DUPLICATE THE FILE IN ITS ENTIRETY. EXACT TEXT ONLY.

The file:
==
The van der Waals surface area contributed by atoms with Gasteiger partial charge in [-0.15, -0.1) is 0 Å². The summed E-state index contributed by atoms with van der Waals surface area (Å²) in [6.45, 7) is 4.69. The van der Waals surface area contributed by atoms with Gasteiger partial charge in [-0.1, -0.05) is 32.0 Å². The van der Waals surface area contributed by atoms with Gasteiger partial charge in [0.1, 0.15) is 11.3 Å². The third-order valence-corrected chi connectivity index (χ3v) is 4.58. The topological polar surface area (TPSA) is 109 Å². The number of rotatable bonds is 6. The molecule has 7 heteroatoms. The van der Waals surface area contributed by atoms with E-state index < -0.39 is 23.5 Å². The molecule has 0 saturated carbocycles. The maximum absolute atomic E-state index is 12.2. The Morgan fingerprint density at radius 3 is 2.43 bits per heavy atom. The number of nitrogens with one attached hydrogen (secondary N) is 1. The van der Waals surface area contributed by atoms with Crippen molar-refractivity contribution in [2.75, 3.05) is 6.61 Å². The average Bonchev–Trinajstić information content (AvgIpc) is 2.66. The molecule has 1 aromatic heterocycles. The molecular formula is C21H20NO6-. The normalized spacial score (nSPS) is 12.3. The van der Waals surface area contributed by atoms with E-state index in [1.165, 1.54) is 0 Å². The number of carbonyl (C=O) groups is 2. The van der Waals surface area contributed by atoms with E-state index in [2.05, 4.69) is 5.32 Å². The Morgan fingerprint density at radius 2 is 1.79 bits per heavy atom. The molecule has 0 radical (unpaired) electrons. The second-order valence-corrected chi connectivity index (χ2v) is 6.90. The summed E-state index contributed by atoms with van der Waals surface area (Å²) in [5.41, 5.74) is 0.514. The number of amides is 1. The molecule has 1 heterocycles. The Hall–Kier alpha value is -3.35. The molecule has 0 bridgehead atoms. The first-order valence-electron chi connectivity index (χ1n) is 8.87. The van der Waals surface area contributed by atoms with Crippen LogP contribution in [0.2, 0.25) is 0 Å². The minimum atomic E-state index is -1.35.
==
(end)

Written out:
The van der Waals surface area contributed by atoms with Gasteiger partial charge in [-0.15, -0.1) is 0 Å². The summed E-state index contributed by atoms with van der Waals surface area (Å²) in [6.45, 7) is 4.69. The van der Waals surface area contributed by atoms with Gasteiger partial charge in [-0.1, -0.05) is 32.0 Å². The van der Waals surface area contributed by atoms with Gasteiger partial charge in [0.1, 0.15) is 11.3 Å². The third-order valence-corrected chi connectivity index (χ3v) is 4.58. The topological polar surface area (TPSA) is 109 Å². The number of rotatable bonds is 6. The molecule has 7 heteroatoms. The van der Waals surface area contributed by atoms with E-state index < -0.39 is 23.5 Å². The molecule has 0 saturated carbocycles. The maximum absolute atomic E-state index is 12.2. The Morgan fingerprint density at radius 3 is 2.43 bits per heavy atom. The number of nitrogens with one attached hydrogen (secondary N) is 1. The van der Waals surface area contributed by atoms with Crippen molar-refractivity contribution in [2.75, 3.05) is 6.61 Å². The average Bonchev–Trinajstić information content (AvgIpc) is 2.66. The molecule has 1 aromatic heterocycles. The molecular formula is C21H20NO6-. The normalized spacial score (nSPS) is 12.3. The van der Waals surface area contributed by atoms with E-state index in [1.165, 1.54) is 0 Å². The number of carbonyl (C=O) groups is 2. The van der Waals surface area contributed by atoms with E-state index in [2.05, 4.69) is 5.32 Å². The Morgan fingerprint density at radius 2 is 1.79 bits per heavy atom. The molecule has 0 radical (unpaired) electrons. The second-order valence-corrected chi connectivity index (χ2v) is 6.90. The summed E-state index contributed by atoms with van der Waals surface area (Å²) in [5.41, 5.74) is 0.514. The number of amides is 1. The molecule has 1 heterocycles. The Hall–Kier alpha value is -3.35. The molecule has 0 bridgehead atoms. The first-order valence-electron chi connectivity index (χ1n) is 8.87. The van der Waals surface area contributed by atoms with Crippen LogP contribution in [0.2, 0.25) is 0 Å². The minimum atomic E-state index is -1.35.